Guest commentator Maureen Corrigan reviews a new book critical of the college entrance exam, administered by the company ETS. ETS also developed the subject-specific Advanced Placement tests, which Corrigan graded for three years.
Guest critic Maureen Corrigan revisits Bel Kaufman's autobiographical novel Up the Down Staircase, about a rookie high school teacher who must contend with limited institutional support. Corrigan herself is a college instructor, and believes many of Kaufman's insights still ring true twenty years later
Book critic Maureen Corrigan reflects on the literary legacy of the hard-boiled novelist, who was born one hundred years ago. She says Chandler's writing had an existentialist bent, and that Chandler may have been dismayed by the recent crop of politically-minded mystery novels, which feature gay and women detectives.
Critic Maureen Corrigan reviews books by Wayne C. Booth and Robert Coles, writers who, while offering different solutions, both believe that the teaching of literature deserves a greater place in colleges and universities.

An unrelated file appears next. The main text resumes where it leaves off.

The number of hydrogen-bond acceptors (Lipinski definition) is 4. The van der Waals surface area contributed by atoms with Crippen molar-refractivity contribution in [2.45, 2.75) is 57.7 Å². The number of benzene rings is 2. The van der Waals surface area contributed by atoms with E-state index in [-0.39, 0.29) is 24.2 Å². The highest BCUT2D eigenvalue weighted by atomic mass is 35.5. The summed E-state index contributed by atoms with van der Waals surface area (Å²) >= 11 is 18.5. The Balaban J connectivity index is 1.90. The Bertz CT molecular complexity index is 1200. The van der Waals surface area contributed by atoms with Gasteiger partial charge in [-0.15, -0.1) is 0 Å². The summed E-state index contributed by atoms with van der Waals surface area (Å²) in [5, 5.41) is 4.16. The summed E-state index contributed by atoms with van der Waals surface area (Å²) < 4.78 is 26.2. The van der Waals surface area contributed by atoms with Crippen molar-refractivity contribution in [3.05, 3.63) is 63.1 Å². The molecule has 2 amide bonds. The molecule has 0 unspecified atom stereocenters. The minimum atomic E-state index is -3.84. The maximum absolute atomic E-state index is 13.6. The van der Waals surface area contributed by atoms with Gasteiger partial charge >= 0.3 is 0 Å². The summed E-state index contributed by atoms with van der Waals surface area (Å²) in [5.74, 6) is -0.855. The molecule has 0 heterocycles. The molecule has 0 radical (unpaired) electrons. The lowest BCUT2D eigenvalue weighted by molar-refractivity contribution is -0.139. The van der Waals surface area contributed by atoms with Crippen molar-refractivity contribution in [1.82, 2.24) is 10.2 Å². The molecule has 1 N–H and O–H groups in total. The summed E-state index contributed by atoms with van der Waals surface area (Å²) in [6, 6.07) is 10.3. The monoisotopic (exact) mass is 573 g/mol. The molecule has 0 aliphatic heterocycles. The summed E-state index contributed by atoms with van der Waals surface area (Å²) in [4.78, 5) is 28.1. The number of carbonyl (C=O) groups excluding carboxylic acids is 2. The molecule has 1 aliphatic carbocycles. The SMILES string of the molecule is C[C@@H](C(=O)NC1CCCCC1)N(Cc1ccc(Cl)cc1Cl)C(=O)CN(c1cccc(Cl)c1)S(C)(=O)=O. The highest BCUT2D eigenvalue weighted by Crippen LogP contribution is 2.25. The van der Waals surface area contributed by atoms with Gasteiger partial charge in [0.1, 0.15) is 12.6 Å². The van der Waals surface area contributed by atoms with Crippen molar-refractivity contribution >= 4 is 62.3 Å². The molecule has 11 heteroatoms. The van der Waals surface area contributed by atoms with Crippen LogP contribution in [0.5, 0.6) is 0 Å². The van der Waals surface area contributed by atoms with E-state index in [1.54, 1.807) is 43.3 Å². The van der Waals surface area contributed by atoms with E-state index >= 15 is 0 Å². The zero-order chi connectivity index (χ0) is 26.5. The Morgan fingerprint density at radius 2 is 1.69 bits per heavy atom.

Maureen Corrigan has regularly read the Sunday New York Times wedding announcements. She says the kind of information that's printed -- and the kinds of couples who are highlighted might say as much about the paper's editorial slant as much as it does the current state of marriage.
Book critic Maureen Corrigan is no fan of minimalist literature, which she derides for its familiar, navel-gazing themes. By contrast, she admires T. Coraghesson's expansive, political, and historical fiction. Unfortunately, his approach is better suited to the novel, rather than the short stories in his latest collection, If the River Was Whiskey.
Maureen Corrigan reviews the new novel by feminist author Marge Piercy. The book focuses on a love triangle between a woman and a married couple, as well as the nature of art, and living in Cape Cod year round.
Commentator Maureen Corrigan looks back at Ex-Wife a 1929 novel by Ursula Parrott that has recently been re-printed. Corrigan finds many of the issues of contemporary feminism wrapped up in this story of a flapper who tries an "open" marriage.